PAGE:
On October 4th, 2019, I opened my email inbox to find the following announcement:
Congratulations on being a Moonbeam medalist!
Attached to this long letter was the following link. (see below)
So, I clicked on it; doubting that this had anything to do with me and was probably SPAM or sent to all of the authors who submitted books and an application. I had sent my paperwork into the committee in late May and frankly had all but forgotten about it! So, much happens between May and October! Read more →
Resources: Markers, Pink PomPoms, White paperbags, Construction paper in colors; black, grey, & pink, plastic bugs, large googly eyes, pipe cleaners or thinly cut strips of black construction paper, glue.
Preparation: Pre-cut black construction paper ears, pink mouth, & grey curly tail. Order googly eyes-large, plastic bugs, glue. Create!
Time: 20 minutes
Description: Color white paper bags with grey & black markers. Glue on eyes, nose, mouth, & ears. Add whiskers. Glue on a curly tail. Insert one plastic bug into opossum mouth. Glue in place.
Subjects: Science, Art, English Language Arts Grade Levels: Pre-K, K, 1, 2, 3 Resources: Cardstock, Scissors, Glue, Crayons, Colored Pencils, Watercolors, Q-tips Time: 35 minutes Made byTeachSmart Creators Description: Make the desired number of copies of the Porcupine Puppet on cardstock. Using crayons or colored pencils, color the porcupine. Use scissors to cut out the porcupine. A circle punch can be used to make the finger holes. If desired, make “quills” by cutting Q-tips in half and dipping the cotton ends in watercolors. Glue the quills to the body of the porcupine.
Insert pointy finger and middle finger of one hand through the cut-out holes. These two fingers become the legs of the porcupine. Using the porcupine puppet, retell the story A Porcupine’s Promenade or tell about the life of a porcupine in its habitat.
Subjects:Science, Art, Math, English Language Arts, Vocabulary Grade Levels:PreK, Kindergarten, 1st, 2nd Resources:Dinner size paper plates, markers, glue, brown, black, grey, and white construction paper, scissors, glue. Time:30 minutes Made by:Susie Chadwick Description: Cut paper plate in half. Use a black marker to draw a semi circle on one corner of the back of the paper plate for the porcupine’s face. Add an eye and nose. Color the rest of the back of the plate brown. Cut construction paper into strips with one pointy end. These are the quills. Glue quills on the plate. Additional Information to Support Completion of the project: This activity is fun and easy!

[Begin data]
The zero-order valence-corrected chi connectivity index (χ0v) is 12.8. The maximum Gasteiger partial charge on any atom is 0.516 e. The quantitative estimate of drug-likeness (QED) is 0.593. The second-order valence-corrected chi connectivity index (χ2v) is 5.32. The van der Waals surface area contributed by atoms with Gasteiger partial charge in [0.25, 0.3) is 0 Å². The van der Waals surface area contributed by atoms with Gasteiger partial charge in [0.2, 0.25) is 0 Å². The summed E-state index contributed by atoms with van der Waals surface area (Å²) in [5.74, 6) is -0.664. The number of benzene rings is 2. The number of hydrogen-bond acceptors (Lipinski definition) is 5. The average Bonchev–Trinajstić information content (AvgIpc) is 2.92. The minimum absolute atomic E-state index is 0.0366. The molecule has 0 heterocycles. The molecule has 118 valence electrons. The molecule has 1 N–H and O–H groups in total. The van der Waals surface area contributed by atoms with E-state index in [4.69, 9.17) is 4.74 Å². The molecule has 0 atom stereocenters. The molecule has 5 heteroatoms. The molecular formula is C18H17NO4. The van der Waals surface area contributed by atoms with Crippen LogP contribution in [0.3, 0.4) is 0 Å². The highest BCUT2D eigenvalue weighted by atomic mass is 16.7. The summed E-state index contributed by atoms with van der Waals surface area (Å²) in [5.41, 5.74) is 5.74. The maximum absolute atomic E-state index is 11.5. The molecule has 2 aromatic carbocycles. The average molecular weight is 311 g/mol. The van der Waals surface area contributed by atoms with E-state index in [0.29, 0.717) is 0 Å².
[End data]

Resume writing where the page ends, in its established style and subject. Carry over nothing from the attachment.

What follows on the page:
Subjects: Science, Art, Math, English Language Arts Grade Levels: PreK, K, 1st, 2nd, 3rd Resources: Toothpicks, Air Dry Clay – Color-Terracotta, black marker, dinner size paper plates Time: 45 minutes Made by: Susan @ earlylearning.momtrusted.com
Description: Make these pokey, adorable toothpick porcupines with air dry clay and toothpicks. Separate about a handful of clay in each color. Roll and smush it into a rough teardrop shape. This will be your porcupine’s body.
Fit as many toothpicks (quills) as you can into your porcupine’s body. Break two toothpicks in half for each porcupine, and use these shorter pieces as legs. When they’re all set, draw smiling little faces on them. Cute little critters!
Subjects: Science, Biology, Environment Grade Levels: 3rd, 4th Resources: pencils, markers, copies of the Porcupine Facts Word Search – (1) Sheet Time: 35 minutes Made by: House of the Three Dinosaurs; Pennsylvania
Description: This word search contains key information on this unusual mammal: the North American Porcupine. Have fun and learn at the same time!
Additional information to support completion of the Porcupine Facts Word Search:
Porcupines ar mammals and members of the rodent family. Other rodents are mice, rats, squirrels, beavers, hamsters and guinea pigs. Rodents have orane or red teeth because their enamel is very rich in iron, which makes it strong. (Think Iron Man!)
They live in forests, desserts, rock outcrops and hillsides. Some live in trees.
They are herbivores and usually eat leaves, twigs, plants, clover, fruit, roots and tree barks.
Their quills are really modified hairs covered by keratin. Keratin is what makes our fingernails hard.
The quills are hollow, which makes it easy for a porcupine to float. They are pointy, but have a hook on the end, which gets imbedded into their enemies’ skin and hurts the same way a fish hook would hurt us.
Porcupines cannot shoot their quills. The quills generally lay flat until the porcupine is alarmed. These quills then spring erect, similar to us getting goosebumps when we’re scared. The erect quills make the porcupine look bigger and scarier. If that doesn’t scare the enemy off, some porcupines quiver and shake the hollow hills near their rump as a way to warn the enemy to back of. If that doesn’t work, the porcupine emits a fowl odor, chatters his teeth and stomps his back feet.